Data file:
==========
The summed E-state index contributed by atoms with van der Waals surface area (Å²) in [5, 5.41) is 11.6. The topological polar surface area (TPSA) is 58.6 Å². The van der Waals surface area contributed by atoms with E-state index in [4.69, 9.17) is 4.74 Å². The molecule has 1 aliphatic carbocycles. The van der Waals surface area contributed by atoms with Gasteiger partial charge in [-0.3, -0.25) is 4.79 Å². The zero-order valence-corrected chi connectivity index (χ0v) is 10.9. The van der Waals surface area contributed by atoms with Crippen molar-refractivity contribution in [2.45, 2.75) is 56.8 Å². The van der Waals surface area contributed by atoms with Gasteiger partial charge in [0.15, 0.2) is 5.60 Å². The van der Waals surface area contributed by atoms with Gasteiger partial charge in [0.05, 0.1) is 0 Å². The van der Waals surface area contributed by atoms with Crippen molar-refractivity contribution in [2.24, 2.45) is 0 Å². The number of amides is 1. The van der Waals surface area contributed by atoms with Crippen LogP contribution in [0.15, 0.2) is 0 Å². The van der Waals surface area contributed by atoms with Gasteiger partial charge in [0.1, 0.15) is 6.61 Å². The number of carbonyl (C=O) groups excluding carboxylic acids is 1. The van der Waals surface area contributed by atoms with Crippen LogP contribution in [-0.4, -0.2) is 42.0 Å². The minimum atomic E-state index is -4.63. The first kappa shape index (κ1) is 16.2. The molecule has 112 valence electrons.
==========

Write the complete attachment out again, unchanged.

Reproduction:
The summed E-state index contributed by atoms with van der Waals surface area (Å²) in [5, 5.41) is 11.6. The topological polar surface area (TPSA) is 58.6 Å². The van der Waals surface area contributed by atoms with E-state index in [4.69, 9.17) is 4.74 Å². The molecule has 1 aliphatic carbocycles. The van der Waals surface area contributed by atoms with Gasteiger partial charge in [-0.3, -0.25) is 4.79 Å². The zero-order valence-corrected chi connectivity index (χ0v) is 10.9. The van der Waals surface area contributed by atoms with Crippen molar-refractivity contribution in [2.45, 2.75) is 56.8 Å². The van der Waals surface area contributed by atoms with Gasteiger partial charge in [0.15, 0.2) is 5.60 Å². The van der Waals surface area contributed by atoms with Gasteiger partial charge in [0.05, 0.1) is 0 Å². The van der Waals surface area contributed by atoms with Crippen molar-refractivity contribution in [2.24, 2.45) is 0 Å². The number of amides is 1. The van der Waals surface area contributed by atoms with Crippen LogP contribution in [0.15, 0.2) is 0 Å². The van der Waals surface area contributed by atoms with Gasteiger partial charge in [0.1, 0.15) is 6.61 Å². The number of carbonyl (C=O) groups excluding carboxylic acids is 1. The van der Waals surface area contributed by atoms with Crippen LogP contribution in [-0.4, -0.2) is 42.0 Å². The minimum atomic E-state index is -4.63. The first kappa shape index (κ1) is 16.2. The molecule has 112 valence electrons.